Making their fourth straight championship game appearance, the team from Tokyo, Japan received a two-run double by Ryusei Hirooka in the bottom of the fifth inning to take the lead and go on to win the Little League World Series, 6-4, on Sunday.
In the decisive bottom of the fifth, Takuma Gomi of Japan reached base on a single and Kyousuke Kobayashi followed with an infield hit. Hirooka then followed nailing a 2-2 pitch down the left-field line for the game-winning hit.
Japan also got two solo home runs from Shunpei Takagi, one of those coming in the bottom of the fifth inning prior to Hirooka’s game-winner. Japan trailed 4-3 entering the fifth and Takagi’s second home run of the game tied the score at 4-4.
California, making its 23rd appearance in the Little League World Series title game, got a two-run single from Giancarlo Cortez and an RBI single from Grant Holman, who earlier in the World Series pitched a no-hitter.
Cortez almost didn’t have the opportunity to get back to the plate after he was hit by a pitch in the first inning. Japan starter Kazuki Ishida let a pitch get away from him and hit Cortez in the helmet. Cortez left the game briefly but was back on the field in the second inning.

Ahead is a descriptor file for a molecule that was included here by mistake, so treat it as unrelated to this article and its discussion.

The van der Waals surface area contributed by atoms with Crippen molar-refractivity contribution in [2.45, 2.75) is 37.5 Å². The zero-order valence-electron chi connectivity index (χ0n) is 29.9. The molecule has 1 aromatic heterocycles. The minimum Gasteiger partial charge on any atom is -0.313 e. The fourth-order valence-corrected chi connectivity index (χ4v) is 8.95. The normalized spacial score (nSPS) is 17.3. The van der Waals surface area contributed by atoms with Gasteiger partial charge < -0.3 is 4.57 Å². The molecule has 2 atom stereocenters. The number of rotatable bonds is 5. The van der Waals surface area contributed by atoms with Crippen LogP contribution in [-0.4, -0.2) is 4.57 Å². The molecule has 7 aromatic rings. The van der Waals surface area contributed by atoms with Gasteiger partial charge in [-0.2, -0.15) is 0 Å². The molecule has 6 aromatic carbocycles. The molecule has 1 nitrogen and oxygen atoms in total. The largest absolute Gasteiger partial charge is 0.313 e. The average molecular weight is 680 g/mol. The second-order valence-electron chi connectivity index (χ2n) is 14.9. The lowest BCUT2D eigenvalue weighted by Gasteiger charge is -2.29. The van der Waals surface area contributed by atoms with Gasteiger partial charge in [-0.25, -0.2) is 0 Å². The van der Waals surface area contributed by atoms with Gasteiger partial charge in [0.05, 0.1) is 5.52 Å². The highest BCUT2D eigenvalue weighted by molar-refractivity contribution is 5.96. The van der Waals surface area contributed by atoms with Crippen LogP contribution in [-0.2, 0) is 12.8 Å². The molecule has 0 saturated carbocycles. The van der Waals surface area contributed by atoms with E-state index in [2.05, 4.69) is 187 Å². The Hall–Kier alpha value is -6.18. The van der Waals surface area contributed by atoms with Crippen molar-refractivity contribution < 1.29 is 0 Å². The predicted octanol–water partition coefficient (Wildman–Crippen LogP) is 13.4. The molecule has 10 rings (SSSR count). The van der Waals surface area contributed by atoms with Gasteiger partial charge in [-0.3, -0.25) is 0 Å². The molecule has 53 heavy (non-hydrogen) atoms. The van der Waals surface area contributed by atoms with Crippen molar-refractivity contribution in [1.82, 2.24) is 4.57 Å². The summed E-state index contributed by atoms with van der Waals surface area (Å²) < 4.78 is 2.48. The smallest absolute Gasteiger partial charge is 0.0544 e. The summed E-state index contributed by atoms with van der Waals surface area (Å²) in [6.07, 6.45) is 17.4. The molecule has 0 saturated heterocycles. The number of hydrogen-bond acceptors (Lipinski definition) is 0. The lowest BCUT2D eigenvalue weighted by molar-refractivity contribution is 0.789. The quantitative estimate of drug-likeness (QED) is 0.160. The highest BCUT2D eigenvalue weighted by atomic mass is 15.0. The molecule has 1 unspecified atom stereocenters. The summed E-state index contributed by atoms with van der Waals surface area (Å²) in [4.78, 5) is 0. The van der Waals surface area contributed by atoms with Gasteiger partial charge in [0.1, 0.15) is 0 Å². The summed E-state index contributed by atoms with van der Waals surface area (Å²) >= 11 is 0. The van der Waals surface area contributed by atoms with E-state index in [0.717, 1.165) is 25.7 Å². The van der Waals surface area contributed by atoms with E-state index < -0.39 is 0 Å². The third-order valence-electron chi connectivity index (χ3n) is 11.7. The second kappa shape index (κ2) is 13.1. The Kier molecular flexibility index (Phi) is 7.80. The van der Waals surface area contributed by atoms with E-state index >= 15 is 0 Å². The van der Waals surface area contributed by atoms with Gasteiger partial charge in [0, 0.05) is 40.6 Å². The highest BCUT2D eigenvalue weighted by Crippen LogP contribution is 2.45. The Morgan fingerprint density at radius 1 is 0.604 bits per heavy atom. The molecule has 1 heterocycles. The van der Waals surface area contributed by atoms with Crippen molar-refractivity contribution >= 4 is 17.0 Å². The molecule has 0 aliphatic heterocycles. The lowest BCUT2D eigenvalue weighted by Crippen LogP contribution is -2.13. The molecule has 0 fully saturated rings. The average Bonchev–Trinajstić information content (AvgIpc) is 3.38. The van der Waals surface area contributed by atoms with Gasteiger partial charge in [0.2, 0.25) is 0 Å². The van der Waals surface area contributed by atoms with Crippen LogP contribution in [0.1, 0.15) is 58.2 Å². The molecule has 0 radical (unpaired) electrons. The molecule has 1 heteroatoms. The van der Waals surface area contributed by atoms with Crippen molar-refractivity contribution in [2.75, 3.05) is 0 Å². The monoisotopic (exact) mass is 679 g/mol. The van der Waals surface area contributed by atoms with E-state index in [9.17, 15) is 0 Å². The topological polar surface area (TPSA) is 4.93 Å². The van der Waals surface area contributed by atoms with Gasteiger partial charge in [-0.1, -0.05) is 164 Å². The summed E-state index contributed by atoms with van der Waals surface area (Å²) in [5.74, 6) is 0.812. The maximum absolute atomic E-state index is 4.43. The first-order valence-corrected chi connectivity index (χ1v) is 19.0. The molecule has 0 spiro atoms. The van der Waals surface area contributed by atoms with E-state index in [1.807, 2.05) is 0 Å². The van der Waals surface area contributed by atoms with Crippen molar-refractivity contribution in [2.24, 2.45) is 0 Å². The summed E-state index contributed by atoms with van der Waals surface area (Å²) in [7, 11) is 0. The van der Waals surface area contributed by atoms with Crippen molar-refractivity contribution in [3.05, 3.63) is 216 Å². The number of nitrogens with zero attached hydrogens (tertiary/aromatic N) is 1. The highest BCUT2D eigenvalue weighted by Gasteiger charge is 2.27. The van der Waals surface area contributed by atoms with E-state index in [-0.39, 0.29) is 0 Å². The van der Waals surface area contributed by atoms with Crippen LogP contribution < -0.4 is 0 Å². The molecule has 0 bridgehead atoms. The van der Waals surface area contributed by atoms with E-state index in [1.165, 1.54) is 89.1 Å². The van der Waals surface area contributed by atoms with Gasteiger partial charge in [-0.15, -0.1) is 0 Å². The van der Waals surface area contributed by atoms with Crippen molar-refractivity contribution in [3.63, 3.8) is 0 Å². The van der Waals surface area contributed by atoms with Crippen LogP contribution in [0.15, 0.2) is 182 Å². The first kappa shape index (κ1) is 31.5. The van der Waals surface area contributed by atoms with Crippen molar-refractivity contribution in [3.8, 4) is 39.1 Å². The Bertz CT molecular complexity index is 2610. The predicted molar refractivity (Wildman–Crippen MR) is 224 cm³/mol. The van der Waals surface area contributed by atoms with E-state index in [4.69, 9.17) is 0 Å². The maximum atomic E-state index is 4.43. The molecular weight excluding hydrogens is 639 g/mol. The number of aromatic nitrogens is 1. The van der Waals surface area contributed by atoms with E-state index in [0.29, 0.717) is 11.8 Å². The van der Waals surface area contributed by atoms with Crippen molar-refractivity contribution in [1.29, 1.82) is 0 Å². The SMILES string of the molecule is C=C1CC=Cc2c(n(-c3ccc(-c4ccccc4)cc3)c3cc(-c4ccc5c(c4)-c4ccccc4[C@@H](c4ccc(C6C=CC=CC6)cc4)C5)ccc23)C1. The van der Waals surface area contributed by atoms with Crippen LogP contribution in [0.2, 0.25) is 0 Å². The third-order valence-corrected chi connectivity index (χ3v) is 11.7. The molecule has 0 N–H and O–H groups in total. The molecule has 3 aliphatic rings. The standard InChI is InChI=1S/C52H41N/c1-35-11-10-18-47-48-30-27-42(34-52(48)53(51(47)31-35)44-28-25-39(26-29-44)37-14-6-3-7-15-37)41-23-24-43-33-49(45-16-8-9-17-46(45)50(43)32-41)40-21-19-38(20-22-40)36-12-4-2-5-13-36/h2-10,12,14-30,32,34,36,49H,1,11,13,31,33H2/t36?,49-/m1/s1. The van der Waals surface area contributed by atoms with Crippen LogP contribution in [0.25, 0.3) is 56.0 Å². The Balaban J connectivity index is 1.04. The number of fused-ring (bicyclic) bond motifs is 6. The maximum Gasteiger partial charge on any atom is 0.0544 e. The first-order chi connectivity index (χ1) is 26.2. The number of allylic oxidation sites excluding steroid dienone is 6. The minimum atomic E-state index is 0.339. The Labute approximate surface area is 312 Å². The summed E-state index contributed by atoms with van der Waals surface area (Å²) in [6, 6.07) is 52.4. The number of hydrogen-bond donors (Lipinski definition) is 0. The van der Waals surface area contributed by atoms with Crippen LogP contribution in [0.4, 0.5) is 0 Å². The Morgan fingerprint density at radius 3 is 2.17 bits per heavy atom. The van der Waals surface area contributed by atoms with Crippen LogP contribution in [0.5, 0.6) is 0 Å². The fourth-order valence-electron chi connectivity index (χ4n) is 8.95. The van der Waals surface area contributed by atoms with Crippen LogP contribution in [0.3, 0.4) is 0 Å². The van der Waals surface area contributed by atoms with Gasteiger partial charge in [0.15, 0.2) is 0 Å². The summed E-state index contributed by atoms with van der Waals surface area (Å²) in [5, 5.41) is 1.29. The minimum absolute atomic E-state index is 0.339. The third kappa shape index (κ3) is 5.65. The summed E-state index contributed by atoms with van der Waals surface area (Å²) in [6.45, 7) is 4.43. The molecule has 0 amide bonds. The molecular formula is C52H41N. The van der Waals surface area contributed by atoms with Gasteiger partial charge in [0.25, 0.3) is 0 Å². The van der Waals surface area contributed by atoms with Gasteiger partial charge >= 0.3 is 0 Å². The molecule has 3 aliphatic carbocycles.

The team from Chula Vista started quickly as Micah Pietila-Wiggins was hit by a pitch in the first inning and scored on a passed ball. Jake Espinoza doubled in the same inning and scored on the RBI single by Holman.
Holman, who hadn’t pitched since Wednesday, was shaky to start the game, walking two of the first three batters he faced. Gomi, who hit a solo homer in the top of sixth inning to beat Mexico in the international championship game, hit an RBI single to tie the game at 2-2 after the first.
California mounted one last comeback in the sixth inning, but the Japanese turned a 3-6 double play to end the game. Chula Vista, which beat Westport, Conn., 12-1 in the U.S. championship on Saturday, stranded 12 runners on base during the game.
It was the 14th Little League World Series championship game for Japan, and their ninth championship. California has won seven World Series championships.